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Is the EPA banning modified cars? The answer is no — at least not yet.
First, let us preface this with a statement: The EPA is not currently making any plans to ban modified cars. Let us repeat: The EPA is not banning modified vehicles in 2022. That doesn’t mean that they haven’t tried to accomplish that task in the past. Let’s take a closer look at their last attempt at banning modified cars in 2016. How could this impact your plans to buy parts for or modify your next project car?
SEMA vs. the EPA, 2016
In 2016, a pending EPA rule threatened to prohibit converting vehicles designed for on-road use into race cars. It would also make it illegal to sell aftermarket products to modify these vehicles — at least according to an announcement by the Specialty Equipment Market Association (SEMA).
The goal of the new rule was to reduce greenhouse gas emissions, clarifying an already long-standing provision of the Clean Air Act. For decades, the EPA has essentially ignored the emissions created by non-street legal race cars.
For a long time, everyone assumed that the Clean Air Act didn’t apply to competition vehicles, but according to the EPA, the opposite is true. The agency has always claimed authority over modifications that tamper with the emissions systems and prevent the vehicle from meeting emissions standards.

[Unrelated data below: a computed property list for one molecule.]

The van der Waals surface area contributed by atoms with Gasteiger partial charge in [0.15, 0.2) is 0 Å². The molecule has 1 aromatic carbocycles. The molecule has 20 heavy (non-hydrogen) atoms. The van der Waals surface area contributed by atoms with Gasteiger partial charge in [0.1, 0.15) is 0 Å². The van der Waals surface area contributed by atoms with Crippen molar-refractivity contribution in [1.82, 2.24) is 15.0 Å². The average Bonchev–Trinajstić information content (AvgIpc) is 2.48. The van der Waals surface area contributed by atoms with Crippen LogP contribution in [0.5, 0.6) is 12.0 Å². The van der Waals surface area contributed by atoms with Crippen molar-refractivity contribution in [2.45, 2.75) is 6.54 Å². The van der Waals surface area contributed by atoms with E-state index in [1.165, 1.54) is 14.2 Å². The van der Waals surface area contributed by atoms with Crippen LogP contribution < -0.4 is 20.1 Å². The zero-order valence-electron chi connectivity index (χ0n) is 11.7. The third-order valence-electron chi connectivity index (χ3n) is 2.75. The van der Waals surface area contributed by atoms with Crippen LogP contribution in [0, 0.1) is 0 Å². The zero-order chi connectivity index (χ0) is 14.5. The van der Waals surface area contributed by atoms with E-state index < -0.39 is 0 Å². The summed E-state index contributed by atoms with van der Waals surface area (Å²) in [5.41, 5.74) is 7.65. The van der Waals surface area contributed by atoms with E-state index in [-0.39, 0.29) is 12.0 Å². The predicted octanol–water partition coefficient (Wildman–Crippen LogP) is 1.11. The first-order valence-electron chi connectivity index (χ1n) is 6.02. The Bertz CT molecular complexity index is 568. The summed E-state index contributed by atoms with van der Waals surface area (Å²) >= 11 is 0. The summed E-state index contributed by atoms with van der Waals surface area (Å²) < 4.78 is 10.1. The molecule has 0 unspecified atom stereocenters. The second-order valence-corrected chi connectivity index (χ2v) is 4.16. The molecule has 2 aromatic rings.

The rule change that sparked this controversy was specifically targeted at nonroad vehicles that have been converted for competition purposes. Still, the rule could easily be twisted to apply to on-road vehicles and those that have been modified or converted for racing.
These events all occurred in 2016, but the story doesn’t end there.
Court Declines to Rule
The same rule that sparked such controversy in 2016 is still making waves in 2022. In response to what SEMA perceived was the EPA pulling a fast on a $245 billion global industry, the association filed a lawsuit against the EPA. SEMA argued that the Clean Air Act doesn’t apply to vehicles used exclusively on racing tracks.
This lawsuit proved a win for SEMA, with the Arizona District Court refusing to rule on the matter. The ball is now in the EPA’s court. The burden on them is to provide evidence that aftermarket conversion technology is actively violating the Clean Air Act. Unfortunately, it wasn’t the win the organization was looking for.
SEMA also supported the Recognizing the Protection of Motorsports Act of 2021 (RPM Act), which called on Congress to protect the racing industry from the EPA’s interpretation of the Clean Air Act. As of this writing, the RPM was introduced to the Senate, so time will tell whether the act will make its way to the President’s desk or disappear into the legislative void.
Are Modded Cars at Risk?
Is the EPA banning modified cars? No, at least not currently. There’s no telling how the climate might play out in the future, but your modded race cars are safe for the moment. We’ll be closely watching the RPM Act as it passes through Congress. The results of this bill could shape the future of aftermarket car modifications.